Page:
• Our time is one of the few resources we own for ourselves. Do I treat time as a communal resource instead of an individual one? While I can choose to spend time contributing communally, time is actually an individual resource. Think of a communal resource you have in your family - say, laundry detergent. You might feel bad if you used 10 times your normal amount of laundry detergent without replenishing it, leaving none for everyone else. We often treat time this way. But time isn’t like laundry detergent or toilet paper. It’s more like air. Do you hold your breath around your family, afraid to inhale what is rightfully theirs? Of course not, because you know there is enough air for everyone. And if you were to stop breathing, you’d be unable to contribute to their lives in meaningful ways. Time for self care is like air - you aren’t taking from anyone else, and by using it, you are actually able to show up for your family fully oxygenated instead of unconscious.

  • How was time seen in your family of origin? Was there a lot of hustle and bustle and rush? What was prioritized?

  • Do I use feeling overly responsible or believing that I have to do everything myself to justify self neglect?

What can help - Use wild orange essential oil by inhaling, diffusing, and/or applying over sacral chakra and repeat the affirmation “I have all the time I need.” Alternatively, use arborvitae and repeat “I trust that I am divinely supported.”


Achievement focused thoughts - “It’s a waste of time.” “I have so much I need to get done.” “I haven’t done anything to deserve this.” “I’ll take care of myself after I get A,B, and C done.”

Core limiting belief - My worth comes from what I accomplish. I have to struggle for everything I get.

Things to consider:

  • Do I feel guilty because self care doesn’t necessarily produce immediate “results” as I am accustomed to measuring in an achievement based colonized society? Was there a big focus on achievement and results in my upbringing? Do I want to carry that with me?

  • Do I feel I have to “earn” self care through achievement? If that belief is hard to kick, consider caring for a baby or toddler, and depriving them of food, sleep, or cuddles until they learned enough new skills that day. If that sounds ridiculous to me, why do I apply that standard to myself?

  • Is self care triggering guilt because I'm treating it as another task on the to do list - a checkbox to fill instead of a way to nurture myself? If self care feels less like care and more like another way to berate myself - for example, I don’t complete the challenge on my Apple Watch or FitBit and I feel like a failure, I can consider shifting self care from my mental to do list to being one of my core activities, like eating and breathing. Remove the focus on achievement. Try shifting, for example, from 10,000 steps a day to daily movement that nurtures - which could be any number of steps that feels nurturing that day.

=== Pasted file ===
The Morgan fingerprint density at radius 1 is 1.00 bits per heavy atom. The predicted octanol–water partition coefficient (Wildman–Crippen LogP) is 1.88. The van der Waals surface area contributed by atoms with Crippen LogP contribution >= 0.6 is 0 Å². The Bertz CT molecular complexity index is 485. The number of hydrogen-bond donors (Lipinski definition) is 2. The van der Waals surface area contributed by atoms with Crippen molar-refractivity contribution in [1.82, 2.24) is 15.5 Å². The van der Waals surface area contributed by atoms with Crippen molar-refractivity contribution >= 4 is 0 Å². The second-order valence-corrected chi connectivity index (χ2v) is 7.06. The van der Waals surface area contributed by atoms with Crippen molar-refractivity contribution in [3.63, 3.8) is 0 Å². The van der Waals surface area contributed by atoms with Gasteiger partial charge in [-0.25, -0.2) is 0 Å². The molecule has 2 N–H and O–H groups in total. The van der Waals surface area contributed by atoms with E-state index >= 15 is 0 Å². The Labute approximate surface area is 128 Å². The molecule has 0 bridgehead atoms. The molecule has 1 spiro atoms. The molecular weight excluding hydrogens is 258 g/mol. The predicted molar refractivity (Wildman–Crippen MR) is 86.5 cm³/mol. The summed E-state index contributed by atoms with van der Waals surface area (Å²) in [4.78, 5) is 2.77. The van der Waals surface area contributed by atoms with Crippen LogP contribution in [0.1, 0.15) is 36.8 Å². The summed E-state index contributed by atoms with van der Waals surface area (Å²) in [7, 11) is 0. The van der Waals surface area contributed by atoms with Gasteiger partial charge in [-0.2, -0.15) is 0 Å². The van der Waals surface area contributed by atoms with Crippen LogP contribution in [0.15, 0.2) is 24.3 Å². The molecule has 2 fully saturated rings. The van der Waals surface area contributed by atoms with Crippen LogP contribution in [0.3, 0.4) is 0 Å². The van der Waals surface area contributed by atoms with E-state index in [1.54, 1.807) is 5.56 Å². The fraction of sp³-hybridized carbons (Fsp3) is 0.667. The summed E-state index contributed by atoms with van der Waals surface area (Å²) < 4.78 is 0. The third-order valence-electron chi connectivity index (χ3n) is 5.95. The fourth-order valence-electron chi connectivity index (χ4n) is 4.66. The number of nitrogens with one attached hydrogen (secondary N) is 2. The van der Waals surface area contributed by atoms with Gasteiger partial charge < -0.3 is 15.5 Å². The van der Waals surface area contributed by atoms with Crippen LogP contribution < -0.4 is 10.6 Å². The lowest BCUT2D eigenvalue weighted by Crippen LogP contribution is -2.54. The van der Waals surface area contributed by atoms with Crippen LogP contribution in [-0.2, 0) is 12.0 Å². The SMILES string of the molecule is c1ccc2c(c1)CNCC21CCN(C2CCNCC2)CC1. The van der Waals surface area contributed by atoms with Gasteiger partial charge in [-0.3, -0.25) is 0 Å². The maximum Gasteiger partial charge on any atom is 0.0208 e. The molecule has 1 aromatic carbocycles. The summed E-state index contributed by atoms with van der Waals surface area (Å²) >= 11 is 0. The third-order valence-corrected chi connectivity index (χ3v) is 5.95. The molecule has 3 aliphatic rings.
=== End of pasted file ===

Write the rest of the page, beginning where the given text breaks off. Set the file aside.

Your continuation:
What can help - Inhale or diffuse rose essential oil or apply over heart and repeat affirmation “I am worthy of love and care just as I am.”


Thoughts based on weak boundaries - “My kids/partner/family will be upset if I take time for this.” “I’m afraid of their reactions if I start doing more for myself.”

Core limiting belief - I’m responsible for everyone else and their care and happiness. I am a victim. I am stuck.

Things to consider:

  • Are the people in my inner circle supportive of me? Is my anxiety over their possible reaction based on prior experience?

  • Have I taught my loved ones by example that I don’t have boundaries? What conversations do I need to have with them as I implement my self care?

  • Do I derive my self worth based on how valuable I am to other people? Am I overly giving of my time and energy so others will value me?

  • What was my example of boundary setting growing up? For example, were the women in my family martyr mothers? Is there a family expectation of self sacrifice?

What can help - Inhale or diffuse coriander essential oil and/or apply over solar plexus or on feet and affirm “I am true to myself.” Diffuse clove essential oil or dilute and apply over the lower abdomen and affirm “I have clear boundaries.”

As we implement and expand our self care habits, we heal the rift of distrust and betrayal so many of us have with ourselves. In relationships, when we betray the best interests of loved ones over and over, we lose their trust. The same applies to ourselves. Many of us have not looked out for our best interests for so long, and it will take time to heal that. Have faith and hope! That bond of trust with self is life changing. Self care is how we deepen our self love, which in turn expands our capacity to do all we desire.

I would love to hear your thoughts on this! Share your comments and questions.

*As with everything I share, I am not an expert. I am simply a woman on her own healing journey sharing my ever deepening and expanding Truth.

**My suggestions and recommendations are based on doTERRA essential oils. Here's why.